Puppies do not like soiling their sleeping or living space. As such, a crate is a good training tool for housebreaking. Select a crate that has just enough room for your dog. Leave him there when you cannot supervise or take him outside. If he soils the crate, he will be very uncomfortable and the situation will condition him to control bladder or bowel movement. 

4. Try indoor training pads.

Training pads can be used to instruct your puppy that there is a specific area for elimination. Select a good pad that is treated with special scents that attract dogs. Start indoors and gradually move the training pad outside. In addition to helping housebreak your puppy, this method is also a convenient option for times when you cannot take your dog outdoors.

5. Observe the 15-minute rule.

Whenever your dog finishes something, be it eating, drinking, sleeping or playing, take him outside for 15 minutes. This span of time gives your dog the chance to urinate or defecate. This is what seasoned dog owners mean when they advise newbies to take their puppy out of the house frequently.  

6. Supervise and reward.

Like a child, your new puppy needs and craves all the attention he can get. Constant supervision is key to mastering proper elimination behavior. Provide instructions and be patient when teaching your dog how to behave, and reward him well if he does a good job. Your dog desires your approval, and he’ll feel compelled to perform well if he sees that you’ll give him a treat or shower him with praise after he completes the task.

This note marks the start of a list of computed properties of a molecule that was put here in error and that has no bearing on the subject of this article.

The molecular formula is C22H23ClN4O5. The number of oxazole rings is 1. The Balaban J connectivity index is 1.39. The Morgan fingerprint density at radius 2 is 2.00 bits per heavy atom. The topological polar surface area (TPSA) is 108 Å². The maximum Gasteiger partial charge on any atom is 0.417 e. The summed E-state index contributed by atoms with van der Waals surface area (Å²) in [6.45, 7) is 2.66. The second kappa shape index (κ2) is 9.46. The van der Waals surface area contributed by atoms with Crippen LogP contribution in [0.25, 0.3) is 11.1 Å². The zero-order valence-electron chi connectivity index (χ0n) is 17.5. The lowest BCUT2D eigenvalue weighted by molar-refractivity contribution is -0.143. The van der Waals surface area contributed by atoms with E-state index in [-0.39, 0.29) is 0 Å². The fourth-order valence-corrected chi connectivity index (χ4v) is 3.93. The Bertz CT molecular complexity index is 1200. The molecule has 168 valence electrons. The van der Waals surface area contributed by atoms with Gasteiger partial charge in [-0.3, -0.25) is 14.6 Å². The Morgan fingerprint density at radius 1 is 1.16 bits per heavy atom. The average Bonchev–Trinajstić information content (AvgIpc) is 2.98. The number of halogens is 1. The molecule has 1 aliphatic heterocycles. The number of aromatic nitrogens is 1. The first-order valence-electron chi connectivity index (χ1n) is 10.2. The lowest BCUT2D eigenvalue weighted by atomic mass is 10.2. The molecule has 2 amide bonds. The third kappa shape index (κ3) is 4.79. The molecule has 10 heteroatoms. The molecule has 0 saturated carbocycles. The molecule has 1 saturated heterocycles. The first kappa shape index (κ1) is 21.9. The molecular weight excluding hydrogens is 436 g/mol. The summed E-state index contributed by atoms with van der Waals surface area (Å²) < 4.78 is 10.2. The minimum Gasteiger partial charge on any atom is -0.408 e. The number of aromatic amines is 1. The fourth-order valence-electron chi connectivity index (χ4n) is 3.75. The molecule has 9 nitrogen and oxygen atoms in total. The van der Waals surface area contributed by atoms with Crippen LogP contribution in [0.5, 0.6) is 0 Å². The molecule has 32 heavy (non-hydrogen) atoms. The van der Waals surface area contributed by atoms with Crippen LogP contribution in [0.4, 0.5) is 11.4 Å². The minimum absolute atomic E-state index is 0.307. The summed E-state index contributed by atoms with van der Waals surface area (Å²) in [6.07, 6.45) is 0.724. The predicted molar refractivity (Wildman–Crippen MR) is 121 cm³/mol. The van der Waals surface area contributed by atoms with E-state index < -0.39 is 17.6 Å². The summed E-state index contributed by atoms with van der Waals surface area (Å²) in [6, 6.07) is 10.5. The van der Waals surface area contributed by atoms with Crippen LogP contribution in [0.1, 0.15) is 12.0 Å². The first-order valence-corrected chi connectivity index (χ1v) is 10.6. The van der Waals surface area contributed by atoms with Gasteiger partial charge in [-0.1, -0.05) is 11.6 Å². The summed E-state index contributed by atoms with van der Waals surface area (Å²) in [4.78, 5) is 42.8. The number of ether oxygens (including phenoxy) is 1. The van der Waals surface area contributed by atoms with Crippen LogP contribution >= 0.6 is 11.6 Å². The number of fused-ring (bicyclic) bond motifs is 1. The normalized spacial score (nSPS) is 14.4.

7. Address accidents properly. 

It will take time to housebreak your dog and that is okay. The best thing you can do while he’s still learning is to prepare for these accidents so that everything can be cleaned with minimal effort. Stock up on strong cleaning products that remove stains and smells. Thoroughly cleaning the soiled spot is important because any trace of an accident will encourage your pet to return to the same spot instead of going outside.

It takes effort, commitment, patience, and time to housebreak a dog. You’ll know that your dog treats your home as his own once he starts to understand that there is a proper place and time for urinating and defecating. 

Smart Spike

Do you know what it means to be in the right place at the right time? Spike does! He and Vlada just happened to be waking down the same street at the same time and smart Spike understood quickly that she is someone who could help him. Spike was right! Can you see the difference in the photos below? When Vlada found him, Spike was lost, dirty, and had an inflammation in one eye. Now a month later, he is happy and healthy. This little boy will be available for adoption in February after being neutered and fully vaccinated. That is what Sochi Dogs is all about!